A trio of attorneys from Hirsch Roberts Weinstein LLP walked about 20 Providers’ Council member executives and staff through current important changes to Massachusetts employment law on Tuesday, May 8 at Tempus Unlimited in Stoughton.
Jeffrey Hirsch, Peter Moser and Richard Loftus led the two-part Beyond the Basics program that included a quiz-show-style competition to gauge attendees’ knowledge and spark discussion on the issues of sexual harassment law, employee leave, reasonable accommodations, labor issues and wage and hour compliance. The lively and engaging format was followed by more in-depth discussion of these issues, especially changes to Massachusetts’ pay equity law that go into effect on July 1, reasonable accommodations for pregnant workers and how marijuana laws impact workplace policy.
Some highlights from the session include:
- Employers with six or more employees are required to have a written sexual harassment policy, which should encourage reporting incidents of harassment and prohibit retaliation; the Mass. Commission Against Discrimination (MCAD) offers a model policy for employers to use as a template;
- Under the updated pay equity law, employers can’t offer some job candidates more money just because they’re desperate to fill a position. “There are only six permissible reasons for pay disparity and market forces is not one of them,” Hirsch noted.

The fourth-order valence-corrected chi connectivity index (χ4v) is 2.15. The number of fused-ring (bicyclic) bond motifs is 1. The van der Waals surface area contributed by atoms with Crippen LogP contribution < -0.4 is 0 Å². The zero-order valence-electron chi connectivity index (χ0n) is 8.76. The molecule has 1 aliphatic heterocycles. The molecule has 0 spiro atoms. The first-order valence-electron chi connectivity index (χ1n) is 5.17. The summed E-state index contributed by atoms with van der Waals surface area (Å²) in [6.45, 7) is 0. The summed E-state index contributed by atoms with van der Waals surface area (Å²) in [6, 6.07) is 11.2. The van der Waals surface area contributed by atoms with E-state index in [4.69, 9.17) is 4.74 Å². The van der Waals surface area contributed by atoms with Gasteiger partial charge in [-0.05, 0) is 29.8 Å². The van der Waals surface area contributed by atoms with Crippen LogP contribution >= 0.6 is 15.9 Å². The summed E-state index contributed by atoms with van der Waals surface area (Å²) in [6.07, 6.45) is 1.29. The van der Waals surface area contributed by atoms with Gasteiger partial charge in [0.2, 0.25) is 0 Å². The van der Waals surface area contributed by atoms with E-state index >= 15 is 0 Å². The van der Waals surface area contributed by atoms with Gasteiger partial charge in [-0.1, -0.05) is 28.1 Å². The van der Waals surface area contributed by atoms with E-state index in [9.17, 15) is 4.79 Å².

- Employers must provide reasonable accommodations for pregnancy and related conditions, but cannot demand employees take time off; the law does not require employers to pay for taking longer breaks during pregnancy or for employees’ time off to recover from child birth; and
- Company drug policies may need to be updated to include reasonable accommodations for employees using medical marijuana (drug testing policies for example), but employers do not have to tolerate employees coming in under the influence or if using medical marijuana affects job performance. Employers are NOT required to afford accommodations for recreational pot.
Hirsch, Moser and Loftus all noted that employment law is frequently changing, making staying up to date on the issues key to compliance and helps avoid costly lawsuits and/or investigations.
“The employer has the right to control the workplace, and you should maintain that control,” Hirsch said.Back to All News